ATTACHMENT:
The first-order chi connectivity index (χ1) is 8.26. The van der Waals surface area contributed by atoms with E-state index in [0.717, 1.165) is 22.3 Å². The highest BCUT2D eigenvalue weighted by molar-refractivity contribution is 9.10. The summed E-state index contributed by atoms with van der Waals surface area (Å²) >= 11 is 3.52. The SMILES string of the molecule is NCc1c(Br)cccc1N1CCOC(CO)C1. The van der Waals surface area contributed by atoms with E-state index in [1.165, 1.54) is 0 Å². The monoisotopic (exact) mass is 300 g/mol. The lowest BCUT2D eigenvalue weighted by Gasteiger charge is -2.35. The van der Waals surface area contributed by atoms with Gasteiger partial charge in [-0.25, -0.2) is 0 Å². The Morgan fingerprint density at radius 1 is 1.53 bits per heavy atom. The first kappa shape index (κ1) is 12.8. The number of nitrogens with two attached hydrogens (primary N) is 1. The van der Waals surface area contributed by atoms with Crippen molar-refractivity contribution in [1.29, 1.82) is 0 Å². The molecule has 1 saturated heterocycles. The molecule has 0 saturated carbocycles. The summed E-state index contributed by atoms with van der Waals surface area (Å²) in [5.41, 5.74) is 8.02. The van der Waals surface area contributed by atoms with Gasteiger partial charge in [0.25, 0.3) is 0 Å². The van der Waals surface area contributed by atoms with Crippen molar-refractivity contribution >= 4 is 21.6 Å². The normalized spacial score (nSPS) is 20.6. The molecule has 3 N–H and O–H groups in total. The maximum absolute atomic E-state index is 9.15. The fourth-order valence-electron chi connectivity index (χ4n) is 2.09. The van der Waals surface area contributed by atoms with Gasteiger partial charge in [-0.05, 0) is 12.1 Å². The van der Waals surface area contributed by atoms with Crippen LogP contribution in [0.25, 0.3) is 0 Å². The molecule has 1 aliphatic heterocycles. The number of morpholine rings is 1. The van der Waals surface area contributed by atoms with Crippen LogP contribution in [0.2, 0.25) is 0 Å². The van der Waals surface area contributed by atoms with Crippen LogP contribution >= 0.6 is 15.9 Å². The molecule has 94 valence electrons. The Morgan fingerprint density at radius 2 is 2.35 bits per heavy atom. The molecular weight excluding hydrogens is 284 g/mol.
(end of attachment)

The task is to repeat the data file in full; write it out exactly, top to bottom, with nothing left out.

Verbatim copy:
The first-order chi connectivity index (χ1) is 8.26. The van der Waals surface area contributed by atoms with E-state index in [0.717, 1.165) is 22.3 Å². The highest BCUT2D eigenvalue weighted by molar-refractivity contribution is 9.10. The summed E-state index contributed by atoms with van der Waals surface area (Å²) >= 11 is 3.52. The SMILES string of the molecule is NCc1c(Br)cccc1N1CCOC(CO)C1. The van der Waals surface area contributed by atoms with E-state index in [1.165, 1.54) is 0 Å². The monoisotopic (exact) mass is 300 g/mol. The lowest BCUT2D eigenvalue weighted by Gasteiger charge is -2.35. The van der Waals surface area contributed by atoms with Gasteiger partial charge in [-0.25, -0.2) is 0 Å². The Morgan fingerprint density at radius 1 is 1.53 bits per heavy atom. The first kappa shape index (κ1) is 12.8. The number of nitrogens with two attached hydrogens (primary N) is 1. The van der Waals surface area contributed by atoms with Crippen molar-refractivity contribution in [1.29, 1.82) is 0 Å². The molecule has 1 saturated heterocycles. The molecule has 0 saturated carbocycles. The summed E-state index contributed by atoms with van der Waals surface area (Å²) in [5.41, 5.74) is 8.02. The van der Waals surface area contributed by atoms with Gasteiger partial charge in [0.25, 0.3) is 0 Å². The van der Waals surface area contributed by atoms with Crippen molar-refractivity contribution >= 4 is 21.6 Å². The normalized spacial score (nSPS) is 20.6. The molecule has 3 N–H and O–H groups in total. The maximum absolute atomic E-state index is 9.15. The fourth-order valence-electron chi connectivity index (χ4n) is 2.09. The van der Waals surface area contributed by atoms with Gasteiger partial charge in [-0.05, 0) is 12.1 Å². The van der Waals surface area contributed by atoms with Crippen LogP contribution in [0.25, 0.3) is 0 Å². The molecule has 1 aliphatic heterocycles. The number of morpholine rings is 1. The van der Waals surface area contributed by atoms with Crippen LogP contribution in [0.2, 0.25) is 0 Å². The van der Waals surface area contributed by atoms with Crippen LogP contribution >= 0.6 is 15.9 Å². The molecule has 94 valence electrons. The Morgan fingerprint density at radius 2 is 2.35 bits per heavy atom. The molecular weight excluding hydrogens is 284 g/mol.